For added agility and process efficiency, accountants should also consider how AI and machine learning tools can automate high-volume, repeatable tasks. Indeed, 69% of accountants believe the adoption of new technologies is integral to success. Robotic process automation can free up precious time by taking over tasks like data input and output, reconciliation, and data quality management. Instead of worrying about the nitty gritty, accountants can focus on being advisors and delivering real value for clients. They’ll also have the time to be truly proactive – something clients appreciate at this time of year when so many are winding down.

New blood, new possibilities

However, technology is just a tool, an enabler for people to achieve their objectives. Cloud and AI tools can be powerful but only when they are in the rights hands. A firm needs to be built on a foundation of experts, skilled in the areas that clients care most about. If a client is considering the benefits of AI for their business, they’ll want to hear from an AI expert.

As a priority, accountants should seek to diversify their client teams. Traditional accounting skills, tax and compliance knowledge, are still central but they increasingly need to be supplemented by new hard and soft skills. Technological expertise – particularly around AI and digital – should be prized, as well as interpersonal skills. Clients want reassurance and a stronger, consultative relationship, so it’s important that staff master their people skills. To obtain these skillsets, more firms are recruiting outside the industry – 82% say they are open to recruiting candidates without an accounting background, such as project management or client services.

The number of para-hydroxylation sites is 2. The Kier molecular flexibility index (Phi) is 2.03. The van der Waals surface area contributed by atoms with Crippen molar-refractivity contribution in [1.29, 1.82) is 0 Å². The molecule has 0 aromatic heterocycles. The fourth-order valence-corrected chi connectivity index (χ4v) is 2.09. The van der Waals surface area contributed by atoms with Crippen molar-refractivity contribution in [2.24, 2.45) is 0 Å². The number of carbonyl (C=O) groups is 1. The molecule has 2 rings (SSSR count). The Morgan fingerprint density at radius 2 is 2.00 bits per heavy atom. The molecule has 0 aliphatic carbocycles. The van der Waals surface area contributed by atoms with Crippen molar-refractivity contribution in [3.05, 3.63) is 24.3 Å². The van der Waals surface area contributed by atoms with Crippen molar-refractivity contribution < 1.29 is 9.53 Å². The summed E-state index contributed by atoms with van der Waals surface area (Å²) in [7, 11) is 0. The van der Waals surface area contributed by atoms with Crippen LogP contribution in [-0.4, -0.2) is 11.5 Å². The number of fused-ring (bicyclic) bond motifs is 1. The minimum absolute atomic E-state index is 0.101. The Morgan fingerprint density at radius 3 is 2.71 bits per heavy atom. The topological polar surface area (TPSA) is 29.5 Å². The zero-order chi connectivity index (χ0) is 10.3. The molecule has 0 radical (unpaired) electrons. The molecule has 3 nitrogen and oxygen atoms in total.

Of course, such skills are in short supply and attracting them to a practice will be a challenge in itself. Ultimately, if accountants want today’s most sought-after skills, their practice has to modernise. Flexible working and integrated collaboration tools aren’t just a nice-to-have, they’re essential to attracting the brightest talent – many of whom are young and entering a world of work that’s digital-first.

There are many things that make a 360-degree accountant. An entrepreneurial mindset, a consultative approach, and a flair for problem-solving to name but a few. With these skills in their back pocket, and aided by cloud-based technologies, accountants will have an impressive overview of their clients, and the agility to adapt to their needs. Ultimately, the most disruptive and competitive practices are the ones who breed innovation with progressive and diverse people. While these accountants respect the existing accountancy model, they aren’t afraid to experiment beyond their comfort zone in order to deliver new services. In a digital-first world, technology is the enabler, but strong client relationships are built by people.